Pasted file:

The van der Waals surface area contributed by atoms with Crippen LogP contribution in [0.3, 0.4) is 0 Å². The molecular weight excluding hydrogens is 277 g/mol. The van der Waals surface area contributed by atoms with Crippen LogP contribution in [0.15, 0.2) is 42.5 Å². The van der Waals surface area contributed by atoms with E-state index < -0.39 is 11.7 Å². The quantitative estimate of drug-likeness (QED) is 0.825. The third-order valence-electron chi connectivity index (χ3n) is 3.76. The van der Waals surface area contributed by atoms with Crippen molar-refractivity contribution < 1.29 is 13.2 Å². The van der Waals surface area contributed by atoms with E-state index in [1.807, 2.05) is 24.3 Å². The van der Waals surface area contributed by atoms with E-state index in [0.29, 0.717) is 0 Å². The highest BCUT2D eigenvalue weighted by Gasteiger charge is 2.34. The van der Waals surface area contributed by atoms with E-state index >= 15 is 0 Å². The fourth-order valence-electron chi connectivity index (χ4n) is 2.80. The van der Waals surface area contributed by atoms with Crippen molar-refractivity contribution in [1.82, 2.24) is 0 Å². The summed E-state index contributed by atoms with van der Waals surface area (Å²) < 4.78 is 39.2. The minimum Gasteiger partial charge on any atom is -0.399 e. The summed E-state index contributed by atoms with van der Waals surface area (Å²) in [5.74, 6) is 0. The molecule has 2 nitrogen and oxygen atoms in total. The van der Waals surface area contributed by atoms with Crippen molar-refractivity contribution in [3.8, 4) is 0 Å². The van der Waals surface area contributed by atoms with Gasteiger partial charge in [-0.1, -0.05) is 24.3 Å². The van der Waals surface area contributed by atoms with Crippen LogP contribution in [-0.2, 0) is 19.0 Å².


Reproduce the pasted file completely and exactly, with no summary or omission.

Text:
The van der Waals surface area contributed by atoms with Crippen LogP contribution in [0.3, 0.4) is 0 Å². The molecular weight excluding hydrogens is 277 g/mol. The van der Waals surface area contributed by atoms with Crippen LogP contribution in [0.15, 0.2) is 42.5 Å². The van der Waals surface area contributed by atoms with E-state index < -0.39 is 11.7 Å². The quantitative estimate of drug-likeness (QED) is 0.825. The third-order valence-electron chi connectivity index (χ3n) is 3.76. The van der Waals surface area contributed by atoms with Crippen molar-refractivity contribution < 1.29 is 13.2 Å². The van der Waals surface area contributed by atoms with E-state index in [1.807, 2.05) is 24.3 Å². The van der Waals surface area contributed by atoms with E-state index in [0.29, 0.717) is 0 Å². The highest BCUT2D eigenvalue weighted by Gasteiger charge is 2.34. The van der Waals surface area contributed by atoms with E-state index >= 15 is 0 Å². The fourth-order valence-electron chi connectivity index (χ4n) is 2.80. The van der Waals surface area contributed by atoms with Crippen molar-refractivity contribution in [1.82, 2.24) is 0 Å². The summed E-state index contributed by atoms with van der Waals surface area (Å²) < 4.78 is 39.2. The minimum Gasteiger partial charge on any atom is -0.399 e. The summed E-state index contributed by atoms with van der Waals surface area (Å²) in [5.74, 6) is 0. The molecule has 2 nitrogen and oxygen atoms in total. The van der Waals surface area contributed by atoms with Crippen molar-refractivity contribution in [3.8, 4) is 0 Å². The van der Waals surface area contributed by atoms with Gasteiger partial charge in [-0.1, -0.05) is 24.3 Å². The van der Waals surface area contributed by atoms with Crippen LogP contribution in [-0.2, 0) is 19.0 Å².